What is the Ideal Size for Pinterest Images?


What is the Ideal Size for Pinterest Images? by Kyla Matton Osborne (Ruby3881) | Where Angels Fear to Tread (modified from an image by Tungilik/Wikimedia Commons/CC0 1.0)


Did you know that every social networking site displays your images a little differently? An image that works well on Facebook won’t necessarily be right for Pinterest or Google+. Each network has its own optimal image size, so you may want to have more than one image displayed on your posts in order to offer your readers a selection that works well across a range of social media.

Best Size for Pinterest Images

You may have noticed that this week I’ve begun adding some tall graphics at the beginning of some of my posts. These gigantic images were created specifically for Pinterest. They’re made to fit the Pinterest grid, and are 736 x 1102 px.

There’s actually a range of acceptable image sizes for Pinterest, with a width of 600 px being the smallest and 736 px being the widest that can be accommodated. Pinterest likes an aspect ratio of 2:3. So you can calculate the ideal height for your image, based on its width.

I’ll be writing more about this at a later date, but I thought you might want to know a little about it now. Consider this the intro, or the heads up!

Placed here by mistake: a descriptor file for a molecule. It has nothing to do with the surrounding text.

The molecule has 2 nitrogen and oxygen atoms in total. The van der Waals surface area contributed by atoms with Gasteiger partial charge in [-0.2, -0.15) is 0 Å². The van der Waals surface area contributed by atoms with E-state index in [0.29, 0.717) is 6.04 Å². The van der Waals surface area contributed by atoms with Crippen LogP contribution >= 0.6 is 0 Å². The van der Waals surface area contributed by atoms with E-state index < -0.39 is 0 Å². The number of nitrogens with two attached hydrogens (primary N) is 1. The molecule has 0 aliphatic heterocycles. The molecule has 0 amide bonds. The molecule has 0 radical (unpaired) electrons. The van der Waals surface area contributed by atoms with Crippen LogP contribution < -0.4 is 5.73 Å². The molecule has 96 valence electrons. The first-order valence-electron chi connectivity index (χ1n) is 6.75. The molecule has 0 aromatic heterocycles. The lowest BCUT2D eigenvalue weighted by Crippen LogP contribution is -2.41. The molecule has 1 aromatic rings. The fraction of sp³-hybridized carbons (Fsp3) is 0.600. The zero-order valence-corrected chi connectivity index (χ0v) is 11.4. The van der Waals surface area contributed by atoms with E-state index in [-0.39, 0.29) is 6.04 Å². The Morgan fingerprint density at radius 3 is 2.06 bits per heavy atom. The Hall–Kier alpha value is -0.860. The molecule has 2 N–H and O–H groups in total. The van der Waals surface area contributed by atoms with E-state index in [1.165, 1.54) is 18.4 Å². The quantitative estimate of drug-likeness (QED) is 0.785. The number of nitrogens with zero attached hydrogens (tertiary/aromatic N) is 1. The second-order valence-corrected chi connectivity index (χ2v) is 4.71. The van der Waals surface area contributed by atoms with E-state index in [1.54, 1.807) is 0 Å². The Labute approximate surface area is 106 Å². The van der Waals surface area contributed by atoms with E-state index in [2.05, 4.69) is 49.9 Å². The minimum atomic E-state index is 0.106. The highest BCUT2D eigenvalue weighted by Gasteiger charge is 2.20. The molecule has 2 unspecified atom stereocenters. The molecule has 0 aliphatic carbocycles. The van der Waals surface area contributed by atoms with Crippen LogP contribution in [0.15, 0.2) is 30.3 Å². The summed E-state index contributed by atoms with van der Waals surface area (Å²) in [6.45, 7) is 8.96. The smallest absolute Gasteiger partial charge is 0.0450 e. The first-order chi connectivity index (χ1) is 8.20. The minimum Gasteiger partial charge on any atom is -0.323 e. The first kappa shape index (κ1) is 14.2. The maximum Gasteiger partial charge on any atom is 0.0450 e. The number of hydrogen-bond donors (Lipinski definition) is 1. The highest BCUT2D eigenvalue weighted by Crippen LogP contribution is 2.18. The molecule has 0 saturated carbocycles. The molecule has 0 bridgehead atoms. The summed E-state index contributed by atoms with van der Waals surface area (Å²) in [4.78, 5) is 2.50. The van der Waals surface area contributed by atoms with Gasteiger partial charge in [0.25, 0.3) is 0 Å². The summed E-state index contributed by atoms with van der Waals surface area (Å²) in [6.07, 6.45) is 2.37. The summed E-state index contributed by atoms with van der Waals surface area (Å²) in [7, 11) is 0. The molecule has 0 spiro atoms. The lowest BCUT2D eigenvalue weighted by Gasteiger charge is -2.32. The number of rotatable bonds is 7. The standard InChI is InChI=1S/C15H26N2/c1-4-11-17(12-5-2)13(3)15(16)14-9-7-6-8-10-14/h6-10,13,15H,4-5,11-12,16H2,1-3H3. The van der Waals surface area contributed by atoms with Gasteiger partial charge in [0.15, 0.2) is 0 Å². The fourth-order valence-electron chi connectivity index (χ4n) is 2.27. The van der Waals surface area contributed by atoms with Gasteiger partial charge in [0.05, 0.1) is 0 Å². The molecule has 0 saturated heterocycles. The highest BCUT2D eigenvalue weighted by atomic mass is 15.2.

21 thoughts on “What is the Ideal Size for Pinterest Images?

  1. Thank you for sharing this! I have always been wanting to create my own picture for Pinterest purpose after reading your posts, so getting the right size is important to me.

    I have also just found out there are different ideal image sizes for other social media sites as well. I am thinking if we add in more pictures, we might slow down the page loading. So, perhaps two pictures in a post would be good?

  2. It never even dawned on me that there was a preferred photo size for any site. I’ve been trying to keep my photos small to prevent thieves from using them elsewhere. I guess I’ll have to consider adding something Pinterest friendly to my new posts going forward, but that 1102 pixel height is a bit of a problem because those pictures don’t even fit on my screen.

    1. They don’t fit on my screen either! I design my Pinterest images in GIMP, at about 2/3 their actual size so I can see the whole image at once :)

  3. I just recently learned that square is out and the new long size is in. I now put that long size at the end of my articles preceded by this message or something like it. “If you enjoyed this post, please share it. The image below was designed especially for Pinterest.” I then add anything specific about the image itself. I create my image with PicMonkey as a collage in most cases, featuring images at the top and bottom from photos created from or on the same subject as the other photos I have used in the body. I then add text where it best fits with the title of the post, the name of the blog, and the blog address. It is generally a lot of work to get that image done, but I think I’m getting more repins. I’ve been so busy with the challenges I’ve not checked stats yet.

    1. I’ve noticed that you were adding a call to action for sharing. Glad to hear it’s paying off! Do you know, @barbrad, if it’s permitted to do that here on BlogJob?